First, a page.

Kuan Han-ch'ing kwän´ hän-chĭng´ [key], c.1240–c.1320, Chinese playwright of the Yüan dynasty. He resided mainly in the capital Ta-tu (Beijing), where he acquired a reputation as a libertine. Of his 63 plays, 21 survive six are incomplete or fragmentary. Most concern virtuous women who endure grave injustices without complaint, or whose moral integrity and intelligence bolster weak-willed men three adventurous historical romances also remain.
See translations by H. and G. Yang (1958) and C. Shih (1972).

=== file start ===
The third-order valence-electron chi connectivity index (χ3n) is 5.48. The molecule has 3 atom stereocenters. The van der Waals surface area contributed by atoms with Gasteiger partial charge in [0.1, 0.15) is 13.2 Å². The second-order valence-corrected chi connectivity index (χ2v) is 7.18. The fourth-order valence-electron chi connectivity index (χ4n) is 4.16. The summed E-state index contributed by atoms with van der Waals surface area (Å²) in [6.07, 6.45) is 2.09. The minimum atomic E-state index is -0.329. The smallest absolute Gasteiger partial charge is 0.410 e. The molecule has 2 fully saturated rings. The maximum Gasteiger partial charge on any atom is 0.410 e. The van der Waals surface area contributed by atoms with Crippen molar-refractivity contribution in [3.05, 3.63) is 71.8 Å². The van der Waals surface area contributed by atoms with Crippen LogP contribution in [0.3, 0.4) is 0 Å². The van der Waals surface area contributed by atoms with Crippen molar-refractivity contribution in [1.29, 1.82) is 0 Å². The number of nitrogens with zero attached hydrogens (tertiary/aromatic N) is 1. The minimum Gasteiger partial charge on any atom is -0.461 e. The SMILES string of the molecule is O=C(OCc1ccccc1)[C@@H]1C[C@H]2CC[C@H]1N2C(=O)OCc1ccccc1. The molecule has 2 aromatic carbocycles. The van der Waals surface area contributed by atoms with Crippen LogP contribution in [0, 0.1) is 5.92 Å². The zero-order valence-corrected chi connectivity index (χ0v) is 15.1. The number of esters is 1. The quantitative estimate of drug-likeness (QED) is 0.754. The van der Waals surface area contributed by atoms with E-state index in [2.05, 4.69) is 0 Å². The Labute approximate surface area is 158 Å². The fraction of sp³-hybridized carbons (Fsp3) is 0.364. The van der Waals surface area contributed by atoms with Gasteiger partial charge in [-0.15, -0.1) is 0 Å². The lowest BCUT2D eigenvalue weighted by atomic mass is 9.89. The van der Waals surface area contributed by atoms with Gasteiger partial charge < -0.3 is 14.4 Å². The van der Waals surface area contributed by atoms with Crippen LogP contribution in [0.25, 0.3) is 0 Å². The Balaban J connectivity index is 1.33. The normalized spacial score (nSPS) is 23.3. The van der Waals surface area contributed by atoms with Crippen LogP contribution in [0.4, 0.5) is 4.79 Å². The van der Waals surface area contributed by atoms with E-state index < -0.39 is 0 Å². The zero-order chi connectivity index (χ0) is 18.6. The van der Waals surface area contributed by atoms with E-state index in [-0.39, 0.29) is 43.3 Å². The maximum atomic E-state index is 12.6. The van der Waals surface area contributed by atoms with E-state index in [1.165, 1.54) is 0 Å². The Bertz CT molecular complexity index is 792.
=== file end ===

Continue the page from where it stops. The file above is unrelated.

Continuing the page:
The Columbia Electronic Encyclopedia, 6th ed. Copyright © 2012, Columbia University Press. All rights reserved.
See more Encyclopedia articles on: Asian Literature: Biographies
Browse by Subject
- Earth and the Environment +-
- History +-
- Literature and the Arts +-
- Medicine +-
- People +-
- Philosophy and Religion +-
- Places +-
- Australia and Oceania
- Britain, Ireland, France, and the Low Countries
- Commonwealth of Independent States and the Baltic Nations
- Germany, Scandinavia, and Central Europe
- Latin America and the Caribbean
- Oceans, Continents, and Polar Regions
- Spain, Portugal, Italy, Greece, and the Balkans
- United States, Canada, and Greenland
- Plants and Animals +-
- Science and Technology +-
- Social Sciences and the Law +-
- Sports and Everyday Life +-